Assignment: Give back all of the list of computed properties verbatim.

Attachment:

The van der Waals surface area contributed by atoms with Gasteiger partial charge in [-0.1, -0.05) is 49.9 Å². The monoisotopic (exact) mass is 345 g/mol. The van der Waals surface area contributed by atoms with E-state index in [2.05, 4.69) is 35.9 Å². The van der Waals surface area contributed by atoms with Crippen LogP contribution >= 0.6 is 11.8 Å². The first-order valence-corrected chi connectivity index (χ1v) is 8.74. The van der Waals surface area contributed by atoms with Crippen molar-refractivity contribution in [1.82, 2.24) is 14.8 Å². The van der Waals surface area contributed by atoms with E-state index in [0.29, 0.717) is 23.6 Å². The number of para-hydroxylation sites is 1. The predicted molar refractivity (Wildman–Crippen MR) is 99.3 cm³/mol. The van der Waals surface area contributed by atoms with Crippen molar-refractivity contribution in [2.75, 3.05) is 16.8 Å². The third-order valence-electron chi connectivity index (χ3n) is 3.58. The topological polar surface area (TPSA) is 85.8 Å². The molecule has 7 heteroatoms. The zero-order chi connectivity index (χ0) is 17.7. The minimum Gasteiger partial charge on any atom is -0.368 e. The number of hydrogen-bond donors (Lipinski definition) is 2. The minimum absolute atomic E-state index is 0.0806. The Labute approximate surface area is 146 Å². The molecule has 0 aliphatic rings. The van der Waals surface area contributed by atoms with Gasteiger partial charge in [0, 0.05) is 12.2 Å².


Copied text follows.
The van der Waals surface area contributed by atoms with Gasteiger partial charge in [-0.1, -0.05) is 49.9 Å². The monoisotopic (exact) mass is 345 g/mol. The van der Waals surface area contributed by atoms with E-state index in [2.05, 4.69) is 35.9 Å². The van der Waals surface area contributed by atoms with Crippen LogP contribution >= 0.6 is 11.8 Å². The first-order valence-corrected chi connectivity index (χ1v) is 8.74. The van der Waals surface area contributed by atoms with Crippen molar-refractivity contribution in [1.82, 2.24) is 14.8 Å². The van der Waals surface area contributed by atoms with E-state index in [0.29, 0.717) is 23.6 Å². The number of para-hydroxylation sites is 1. The predicted molar refractivity (Wildman–Crippen MR) is 99.3 cm³/mol. The van der Waals surface area contributed by atoms with Crippen molar-refractivity contribution in [2.75, 3.05) is 16.8 Å². The third-order valence-electron chi connectivity index (χ3n) is 3.58. The topological polar surface area (TPSA) is 85.8 Å². The molecule has 7 heteroatoms. The zero-order chi connectivity index (χ0) is 17.7. The minimum Gasteiger partial charge on any atom is -0.368 e. The number of hydrogen-bond donors (Lipinski definition) is 2. The minimum absolute atomic E-state index is 0.0806. The Labute approximate surface area is 146 Å². The molecule has 0 aliphatic rings. The van der Waals surface area contributed by atoms with Gasteiger partial charge in [0, 0.05) is 12.2 Å².